Dear Professor Pfeifer,
I have a stochastic model with 5 socks, after the Estimation, and running stoch_simul, I check the simulated variables in oo_.endo_simul : some variables which could not be negative (e.g consumption, investment etc) are negative in oo_.endo_simul . does this mean something wrong?!
And a general (stupid) question: what is the relation between data in oo_.endo_simul and oo_.irfs, does dynare use one of them to calculate another one?
Thank you in advance,
Leo
 See

oo_.endo_simul
contains a simulation with shocks happening every single period.oo_.irfs
is the response after a onetime shock.
Hi Johannes,
I have a (maybe trivial) issue that I donâ€™t get solved. Suppose I define a new variable in my model x = phi*y, where phi is a parameter and y can be the standard (CobbDouglas) output, thus subject to the aggregate technology shock. Why is it the case that if I set phi=0, I still get nonzero IRFs for x?
Thank you in avance for your help.
I would need to see the code for that. Sounds like a bug.
Please find the code below. The model may be not â€ścorrectâ€ť from the modelling perspective. Abstracting from that, however, from a computational point of view I find puzzling that the IRF is not (correctly) displayed if I set chi=0 but, at the same time, oo_.irfs_X.ea is nonzero.
var C, CB, wB, W, rB, Rk, kB, K, nB, N, IB, I,
YB, Y, A, XB, X;
varexo ea;
parameters alpha, beta, chi, delta, gamma, phi, rho, theta,
r_ssB, n_ssB, k_ssB, w_ssB, I_ssB, Y_ssB,C_ssB, A_ss;
gammas = [0.2 0.8];
for ss = 1:length(gammas);
gamma = gammas(ss);
chi = 0;
alpha = 0.33;
beta = 0.99;
delta = 0.025;
phi = 0.7;
rho = 0.95;
theta = 2.043;
n_ssB = 0.30;
k_ssB = ((alpha/((1/beta)(1delta)))^(1/(1alpha)))*n_ssB;
r_ssB = (1/(beta))1;
w_ssB = (1alpha)*(k_ssB/n_ssB)^(alpha);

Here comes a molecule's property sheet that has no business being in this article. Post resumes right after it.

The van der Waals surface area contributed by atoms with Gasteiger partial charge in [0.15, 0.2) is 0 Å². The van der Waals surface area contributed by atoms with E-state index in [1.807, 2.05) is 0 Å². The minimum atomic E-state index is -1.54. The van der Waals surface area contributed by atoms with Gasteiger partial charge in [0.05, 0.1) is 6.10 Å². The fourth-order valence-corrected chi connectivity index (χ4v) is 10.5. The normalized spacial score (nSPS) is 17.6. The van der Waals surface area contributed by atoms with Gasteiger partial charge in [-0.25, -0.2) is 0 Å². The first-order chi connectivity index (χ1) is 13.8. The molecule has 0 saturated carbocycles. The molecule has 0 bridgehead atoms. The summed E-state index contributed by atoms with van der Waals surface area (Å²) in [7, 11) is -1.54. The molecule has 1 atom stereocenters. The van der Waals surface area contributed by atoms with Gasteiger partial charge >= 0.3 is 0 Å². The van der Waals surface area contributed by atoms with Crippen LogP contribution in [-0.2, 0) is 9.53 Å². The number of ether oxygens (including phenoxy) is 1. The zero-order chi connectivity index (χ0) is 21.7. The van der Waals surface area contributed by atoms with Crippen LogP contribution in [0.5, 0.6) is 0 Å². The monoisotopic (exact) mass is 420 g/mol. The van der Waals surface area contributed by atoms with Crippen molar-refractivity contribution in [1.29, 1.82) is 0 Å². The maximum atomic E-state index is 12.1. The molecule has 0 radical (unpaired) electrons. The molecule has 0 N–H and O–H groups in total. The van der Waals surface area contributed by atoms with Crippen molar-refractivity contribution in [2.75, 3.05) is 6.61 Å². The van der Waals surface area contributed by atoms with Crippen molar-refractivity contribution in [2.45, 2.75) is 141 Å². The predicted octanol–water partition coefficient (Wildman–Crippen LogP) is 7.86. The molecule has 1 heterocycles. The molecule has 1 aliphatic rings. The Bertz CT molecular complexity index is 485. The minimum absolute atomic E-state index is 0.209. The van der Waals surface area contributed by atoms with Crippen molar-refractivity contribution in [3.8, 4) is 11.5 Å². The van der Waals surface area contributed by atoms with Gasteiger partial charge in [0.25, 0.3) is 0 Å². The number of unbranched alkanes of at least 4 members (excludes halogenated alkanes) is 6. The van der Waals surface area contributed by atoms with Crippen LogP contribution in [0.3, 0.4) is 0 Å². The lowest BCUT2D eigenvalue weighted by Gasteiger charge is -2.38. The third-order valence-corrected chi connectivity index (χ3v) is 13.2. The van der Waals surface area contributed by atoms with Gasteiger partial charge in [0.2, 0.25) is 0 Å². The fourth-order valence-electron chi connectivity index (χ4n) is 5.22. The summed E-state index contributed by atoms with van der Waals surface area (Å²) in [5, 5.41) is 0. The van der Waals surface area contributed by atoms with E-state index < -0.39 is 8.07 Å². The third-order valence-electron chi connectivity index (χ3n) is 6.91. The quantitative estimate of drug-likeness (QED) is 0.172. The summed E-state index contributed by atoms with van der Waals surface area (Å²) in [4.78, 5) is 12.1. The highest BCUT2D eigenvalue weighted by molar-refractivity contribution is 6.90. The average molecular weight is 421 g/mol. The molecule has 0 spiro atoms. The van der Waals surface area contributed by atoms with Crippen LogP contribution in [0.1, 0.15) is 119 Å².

I_ssB = delta*(k_ssB/n_ssB)*n_ssB; %%
Y_ssB = ((k_ssB/n_ssB)^(alpha))*n_ssB; %%
C_ssB = n_ssB*((k_ssB/n_ssB)^(alpha)delta*(k_ssB/n_ssB));
Y_ss = gamma*Y_ssB;
A_ss = exp(ea/(1rho));
model;
CB = (wB*(1nB))/((1phi)*theta);
CB = (1phi)*CB(+1)/(beta*(1phi)*(1+rB));
wB = (1alpha)*A*(kB(1))^(alpha)*nB^(alpha);
kB = (((rB+delta)/(alpha*A(+1)))^(1/(alpha1)))*nB(+1);
kB = (1delta)*kB(1)+IB;
YB = A*(kB(1))^(alpha)*nB^(1alpha);
ln(A) = rho*ln(A(1))+ea;
XB = chi*YB;
YB = CB+IB;
Y = gamma*YB;
C = gamma*CB;
I = gamma*IB;
N = gamma*nB;
K = gamma*kB;
W = gamma*wB;
Rk = gamma*rB;
X = gamma*XB;
end;
initval;
CB = C_ssB;
YB = Y_ssB;
Y = Y_ss;
wB = w_ssB;
rB = r_ssB;
kB = k_ssB;
nB = n_ssB;
IB = I_ssB;
A = A_ss;
XB = Y_ssB;
end;
resid;
steady;
shocks;
var ea; stderr 0.01;
end;
stoch_simul(order=1) Y C I K N X;
end;
The value in oo_.irfs.X_ea(1)
is 1.5517e33
which is a close to the exact solution of 0 as it gets.
Does it mean that is it only a tolerance issue? When making â€śpersonalizedâ€ť subplots itâ€™s very misleading to see the variable involved actually reacting to the shock, whereas it should be zero by construction.
Thanks a lot for your clarification.
Yes, itâ€™s a numerical tolerance issue. And no, itâ€™s not misleading. You need to consider the yaxis scaling.